2.2 Project Profiling Models

Learning Objective

  1. Identify different methods of typing projects.

Aaron J. Shenhar and Dov Dvir (Shenhar & Dvir, 1996) developed a typology—classification or profile—of engineering projects that reflected two dimensions. The first dimension reflected the technological uncertainty and ranged from low tech, medium tech, and high tech to super high tech. Although projects involve the use of various levels of technology, Shenhar and Dvir develop criteria for each type of technological uncertainty that enabled the project to be typed. The second dimension reflected the system scope. The system scope dimension ranged from assembly projects that dealt with building a single component, to system projects that included interactive elements, to array projects that included a wide dispersal of interactive systems and subsystems.

Shenhar and Dvir observed that the project execution approach was connected to the project type. The study identified different management patterns associated with project type as well as different management tools and practices. As the project system scope became more complex and the system scope of the project became larger, more sophisticated management tools were put in place to reduce project uncertainty. As project technology increased, project managers became more invested in processes to manage technical issues such as redesign and testing. As projects increased in system scope, project managers became more invested in formal planning and control issues. In later research, Shenhar (Shenhar, 1999) developed recommendations for adjusting the project management approach based on the project typology—systematic classification or profile. For example, project managers will use more risk management techniques (see Chapter 11 “Managing Project Risk” on risk management) when the technological uncertainty is high.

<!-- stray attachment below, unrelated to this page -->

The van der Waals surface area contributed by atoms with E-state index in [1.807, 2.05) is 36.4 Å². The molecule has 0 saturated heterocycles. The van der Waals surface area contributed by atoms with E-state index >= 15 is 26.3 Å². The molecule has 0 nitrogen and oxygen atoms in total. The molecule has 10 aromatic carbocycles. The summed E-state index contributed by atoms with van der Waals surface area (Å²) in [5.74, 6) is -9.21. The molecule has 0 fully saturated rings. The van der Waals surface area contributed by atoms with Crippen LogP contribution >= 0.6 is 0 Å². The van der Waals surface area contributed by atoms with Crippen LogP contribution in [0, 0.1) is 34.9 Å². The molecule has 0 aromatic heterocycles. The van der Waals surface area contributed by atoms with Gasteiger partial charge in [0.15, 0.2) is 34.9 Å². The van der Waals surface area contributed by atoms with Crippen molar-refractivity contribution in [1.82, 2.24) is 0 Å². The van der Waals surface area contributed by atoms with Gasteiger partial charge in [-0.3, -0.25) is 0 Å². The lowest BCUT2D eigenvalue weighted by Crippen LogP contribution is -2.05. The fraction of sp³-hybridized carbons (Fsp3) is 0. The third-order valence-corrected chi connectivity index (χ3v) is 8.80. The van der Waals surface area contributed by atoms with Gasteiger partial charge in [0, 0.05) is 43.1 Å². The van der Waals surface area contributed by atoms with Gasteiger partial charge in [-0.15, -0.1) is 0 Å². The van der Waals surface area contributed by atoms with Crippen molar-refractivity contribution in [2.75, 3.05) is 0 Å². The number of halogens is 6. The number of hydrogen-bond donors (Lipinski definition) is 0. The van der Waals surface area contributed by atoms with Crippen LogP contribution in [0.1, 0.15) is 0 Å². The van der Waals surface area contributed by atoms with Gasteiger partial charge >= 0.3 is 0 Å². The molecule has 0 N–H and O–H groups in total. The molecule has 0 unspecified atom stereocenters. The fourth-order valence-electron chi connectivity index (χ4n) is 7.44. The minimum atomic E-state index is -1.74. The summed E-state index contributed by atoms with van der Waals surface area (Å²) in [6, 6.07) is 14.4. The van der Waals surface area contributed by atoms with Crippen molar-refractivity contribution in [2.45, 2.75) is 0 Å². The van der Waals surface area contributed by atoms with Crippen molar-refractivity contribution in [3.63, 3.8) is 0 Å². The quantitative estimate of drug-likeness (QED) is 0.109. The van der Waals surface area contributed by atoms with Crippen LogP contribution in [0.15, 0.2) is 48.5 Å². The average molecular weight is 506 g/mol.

Robert Youker (Youker, 1998) identified basic differences in project types. Among the attributes he used were the uncertainty and risk, level of sophistication of the workers, the level of detail in the planning, the newness of the technology, and the time pressure. Youker also looked at project size, duration, industrial sector, geographic location, number of workers, cost, complexity, urgency, and organizational design as attributes that help determine a project profile.

Key Takeaways

  • The typology of Shenhar and Dvir characterized projects based on the attributes of technological uncertainty and complexity of scope.
  • Youker used the attributes of uncertainty and risk, sophistication of workers, planning detail, industrial sector, location, number of workers, cost, complexity, urgency, and organizational design.

Exercises

  1. The typology of Shenhar and Dvir used attributes of technological ____________ and project scope.
  2. The typology of Youker used several attributes, including the ________ of workers.
  3. What are the two attributes of a project that Shenhar and Dvir used to characterize projects?

Simple versus Complex Profiles

Simple profiles are easier to use than profiles that consider many attributes. Compare the profiling method of Shenhar and Dvir with the profiling method of Youker. Address the following issues:

  • Which profiling method would be faster and easier to communicate to team members? (Explain your choice.)
  • Which attributes used by Youker but not used by Shenhar and Dvir do you think are important? Explain your answer and give an example of a situation where consideration of the attribute would make a difference to the project.

References

Shenhar, A. J., Adapting Your Project Management Style: The Key to Project Success (Hoboken, NJ: Stevens Institute of Technology, 1999).

Shenhar, A. J. and Dov Dvir, “Toward a Typological Theory of Project Management,” Research Policy 25 (1996): 607–32.

Youker, R., “Defining the Hierarchy of Project Objectives,” IPMA Conference (Slovenia: American Society for Advancement of Project Management, 1998).

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